• “…need to give the second year boys a taste of Boy Scouts with some intro to maps and compass, first aid, knots, hiking, nature, etc.”…and camping, GPS, cooking, and service to others. All of this – and more through the elective adventures – is part of the new requirements for Webelos and Arrow of Light. 🙂

  16. So time will tell if the BSA is reaching because its membership roles are continuing to hemorrhage for a large variety of societal and cultural reasons, or if they really want to influence boys at a younger age.

    I so disagree with calling it Lion though, think of something cool and original please?

  17. Glad to see we have a program to compete with Y-Guides for Kindergarten. One problem is that some boys go from Kindergarten to Pre-First Grade. This means they either have to repeat Lions or cheat. When I was recruiting Tigers from Kindergarten at the end of the school year, I often mistakenly recruited boys that were going into Pre-First. (this is an optional level for those not mature enough for 1st grade) I made a recommendation and the leaders had to make a choice as whether to consider Pre-First as First (which it isn’t) or not. This led to repeated problems. “All their friends are moving up. Why can’t they stay with their friends?” Or “he came to Tigers or Cubs too early and has to stay an extra year.”

  18. I am a multi-year Cubmaster of a medium sized Pack (80 +/-). My youngest son is in Pre-k plus I have a Bear and a Scout rank Boy Scout. Kindergarten is way too soon. Our Pack will not recruit pre-k while I am Cubmaster. There are better ways to sell more popcorn. Boys need another year…at least. Maybe girls are ready sooner or maybe it is a non issue since girls don’t meet as a pack or multi-age group. The new curriculum has us camping more. Burn out will happen for both leaders and kids. Hopefully a pilot means they can decide not to move forward nationally. Please BSA…don’t pursue this program.

    • It is sad to read this since you are not even willing to consider or give this a chance. Shame on you as a Cubmaster. If you had a parent willing to be the leader of Lions because their son and others wanted to be in scouting, why wouldn’t you try? You don’t need to recruit, kids are asking for it. They don’t have to camp with the Pack. Sounds like you might be burning out, unfortunately. This program has been piloting since I believe 2008 in various councils and now they are piloting Nationally. I hope you reconsider and just give the option to think about this, especially if you had a group of kindergarten boys that wanted to be in scouting and parents willing to be involved. (This is not about selling popcorn or camp cards.)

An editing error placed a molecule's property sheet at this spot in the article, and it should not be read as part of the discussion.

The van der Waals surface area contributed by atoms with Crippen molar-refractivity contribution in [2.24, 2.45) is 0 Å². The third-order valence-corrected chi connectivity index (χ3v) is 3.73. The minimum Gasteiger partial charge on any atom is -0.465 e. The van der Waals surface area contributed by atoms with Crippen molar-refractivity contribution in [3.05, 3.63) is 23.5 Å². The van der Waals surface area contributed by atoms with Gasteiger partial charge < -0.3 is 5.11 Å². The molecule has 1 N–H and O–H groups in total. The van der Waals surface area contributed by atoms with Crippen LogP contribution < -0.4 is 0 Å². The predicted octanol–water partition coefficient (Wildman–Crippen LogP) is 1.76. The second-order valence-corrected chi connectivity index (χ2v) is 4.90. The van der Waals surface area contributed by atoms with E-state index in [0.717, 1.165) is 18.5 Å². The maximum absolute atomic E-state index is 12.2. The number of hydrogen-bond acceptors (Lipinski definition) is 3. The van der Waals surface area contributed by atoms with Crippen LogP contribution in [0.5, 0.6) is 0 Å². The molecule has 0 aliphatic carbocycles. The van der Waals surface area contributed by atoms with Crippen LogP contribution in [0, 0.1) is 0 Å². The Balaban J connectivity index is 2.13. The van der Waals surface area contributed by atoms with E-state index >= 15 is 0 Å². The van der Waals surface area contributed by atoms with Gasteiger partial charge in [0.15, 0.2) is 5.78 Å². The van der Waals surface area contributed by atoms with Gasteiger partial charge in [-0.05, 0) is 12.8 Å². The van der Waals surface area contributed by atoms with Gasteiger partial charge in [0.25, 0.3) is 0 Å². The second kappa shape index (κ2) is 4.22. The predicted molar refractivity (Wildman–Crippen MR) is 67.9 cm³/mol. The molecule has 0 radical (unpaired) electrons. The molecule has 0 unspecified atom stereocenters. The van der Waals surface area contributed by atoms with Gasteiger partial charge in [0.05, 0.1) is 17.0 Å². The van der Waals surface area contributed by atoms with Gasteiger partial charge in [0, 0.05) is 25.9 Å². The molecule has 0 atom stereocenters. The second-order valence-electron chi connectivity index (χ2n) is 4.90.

19. What I find funny about this, is that when I was a kindergartener, I COULDN’T WAIT to join cub scouts. My brother was a Wolf, and I wanted to join so bad. I decided to call myself a Lion cub, and made my own badges, and ranks, and stuff like that. Seeing that it is actually happening is really exciting. Great job!

  20. I think the issue is that Cub Scouting will then cover too wide an age range. The program will be even more targeted towards early elementary than it already is. Our problems with Webelo’s getting bored/burned out will only get worse. That said, I do agree with getting kindergarten age boys involved. However, I think you have to combine that with creating an entirely new unit type to cover perhaps grades 4-6. If that was done we could likely improve retention in all programs. My experience is that high school age Scouts drift away partly because they simply don’t want to be around 5th and 6th graders and not just because of jobs, cars, and girls.

  21. Here in the Northern Star Council, my now Webelos son started in Kindergarten with the pilot Lions program. Lions ensured that the BSA’s program could “compete” for members when parents start looking for activities for their kids. In our area, many popular sports start in kindergarten too.

    From my perspective, it’s a great idea. He’s looking forward to crossing over to a troop next winter.

  22. I’m surprised at all the burnout comments on one hand, and then on the other not… Seem enough units to know not all are good… But if you’re making Scouting fun, how do you get burned out? Oh yeah, I’m having to much fun, I can’t handle it anymore….?!

    • It’s not the individual scout that burns-out, it’s the parents or family that can’t cope with all the demands on their time.
      In the UK we have Beaver Scouts, girls and boys age 6-8, a totally separate section of scouting. Then they ‘swim up’ to cub scouts at age 8.
      Kids mature at different rates, so we try to make it fun and we try to see through the child’s eyes to keep it so.
      I don’t know if there are plans to extend scouting to any younger than 6, I think some may be ready to start younger than this but all scouting depends on what leaders and helpers (all unpaid volunteers) are prepared to do for your children.
      Keep Scouting Fun!

    • Not only parents, but also leaders. Burn out occurs because Cub Scouts IS so leader intensive. Yes you are having a lot of fun. But in order to have that fun, a lot of preparation is involved, and that can get exhausting. After 6 years of being a DL, I was exhausted and looked forward to helping oldest son’s troop. Helping the troop out is a lot of work, but is nothing compared to being a DL.

      I don’t care what anyone else says, being a Den Leader is the toughest volunteer position in Scouting. I say that with over 20 years of Scouter experience serving as a Boy Scout, Exploring, Venturing, Sea Scout, Cub Scout, district, and council level Scouter.